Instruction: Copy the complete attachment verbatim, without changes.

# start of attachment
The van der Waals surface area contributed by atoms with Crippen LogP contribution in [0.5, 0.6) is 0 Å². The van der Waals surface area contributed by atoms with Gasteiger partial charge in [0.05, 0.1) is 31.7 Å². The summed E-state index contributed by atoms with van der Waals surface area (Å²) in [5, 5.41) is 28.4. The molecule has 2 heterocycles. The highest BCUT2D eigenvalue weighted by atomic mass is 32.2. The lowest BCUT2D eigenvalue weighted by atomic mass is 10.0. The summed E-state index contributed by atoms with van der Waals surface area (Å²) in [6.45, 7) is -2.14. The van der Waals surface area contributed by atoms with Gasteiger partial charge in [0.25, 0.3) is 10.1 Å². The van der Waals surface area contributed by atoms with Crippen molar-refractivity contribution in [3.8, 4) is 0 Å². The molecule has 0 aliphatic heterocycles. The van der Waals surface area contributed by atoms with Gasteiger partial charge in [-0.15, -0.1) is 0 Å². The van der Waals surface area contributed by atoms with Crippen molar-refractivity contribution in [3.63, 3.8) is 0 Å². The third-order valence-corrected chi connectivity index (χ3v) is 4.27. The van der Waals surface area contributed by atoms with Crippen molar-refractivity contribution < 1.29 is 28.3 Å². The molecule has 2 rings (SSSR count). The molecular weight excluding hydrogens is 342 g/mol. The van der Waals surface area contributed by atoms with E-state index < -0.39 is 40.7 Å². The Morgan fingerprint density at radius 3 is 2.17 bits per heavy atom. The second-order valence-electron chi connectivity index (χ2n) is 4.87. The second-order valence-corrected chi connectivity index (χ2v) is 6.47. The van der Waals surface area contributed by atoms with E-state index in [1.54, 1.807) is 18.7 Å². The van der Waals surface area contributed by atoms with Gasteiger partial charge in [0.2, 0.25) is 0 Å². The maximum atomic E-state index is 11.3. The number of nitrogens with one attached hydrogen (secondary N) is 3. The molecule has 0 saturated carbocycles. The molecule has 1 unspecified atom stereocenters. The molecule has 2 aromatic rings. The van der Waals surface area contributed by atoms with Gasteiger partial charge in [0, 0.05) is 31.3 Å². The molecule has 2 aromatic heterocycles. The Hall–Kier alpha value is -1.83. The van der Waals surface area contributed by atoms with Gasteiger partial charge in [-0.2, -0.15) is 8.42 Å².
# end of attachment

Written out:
The van der Waals surface area contributed by atoms with Crippen LogP contribution in [0.5, 0.6) is 0 Å². The van der Waals surface area contributed by atoms with Gasteiger partial charge in [0.05, 0.1) is 31.7 Å². The summed E-state index contributed by atoms with van der Waals surface area (Å²) in [5, 5.41) is 28.4. The molecule has 2 heterocycles. The highest BCUT2D eigenvalue weighted by atomic mass is 32.2. The lowest BCUT2D eigenvalue weighted by atomic mass is 10.0. The summed E-state index contributed by atoms with van der Waals surface area (Å²) in [6.45, 7) is -2.14. The van der Waals surface area contributed by atoms with Gasteiger partial charge in [0.25, 0.3) is 10.1 Å². The van der Waals surface area contributed by atoms with Crippen molar-refractivity contribution in [3.8, 4) is 0 Å². The molecule has 0 aliphatic heterocycles. The van der Waals surface area contributed by atoms with Gasteiger partial charge in [-0.15, -0.1) is 0 Å². The van der Waals surface area contributed by atoms with Crippen molar-refractivity contribution in [3.63, 3.8) is 0 Å². The third-order valence-corrected chi connectivity index (χ3v) is 4.27. The van der Waals surface area contributed by atoms with Crippen molar-refractivity contribution < 1.29 is 28.3 Å². The molecule has 2 rings (SSSR count). The molecular weight excluding hydrogens is 342 g/mol. The van der Waals surface area contributed by atoms with E-state index < -0.39 is 40.7 Å². The Morgan fingerprint density at radius 3 is 2.17 bits per heavy atom. The second-order valence-electron chi connectivity index (χ2n) is 4.87. The second-order valence-corrected chi connectivity index (χ2v) is 6.47. The van der Waals surface area contributed by atoms with E-state index in [1.54, 1.807) is 18.7 Å². The van der Waals surface area contributed by atoms with Gasteiger partial charge in [0.2, 0.25) is 0 Å². The maximum atomic E-state index is 11.3. The number of nitrogens with one attached hydrogen (secondary N) is 3. The molecule has 0 saturated carbocycles. The molecule has 1 unspecified atom stereocenters. The molecule has 2 aromatic rings. The van der Waals surface area contributed by atoms with Gasteiger partial charge in [0, 0.05) is 31.3 Å². The molecule has 2 aromatic heterocycles. The Hall–Kier alpha value is -1.83. The van der Waals surface area contributed by atoms with Gasteiger partial charge in [-0.2, -0.15) is 8.42 Å².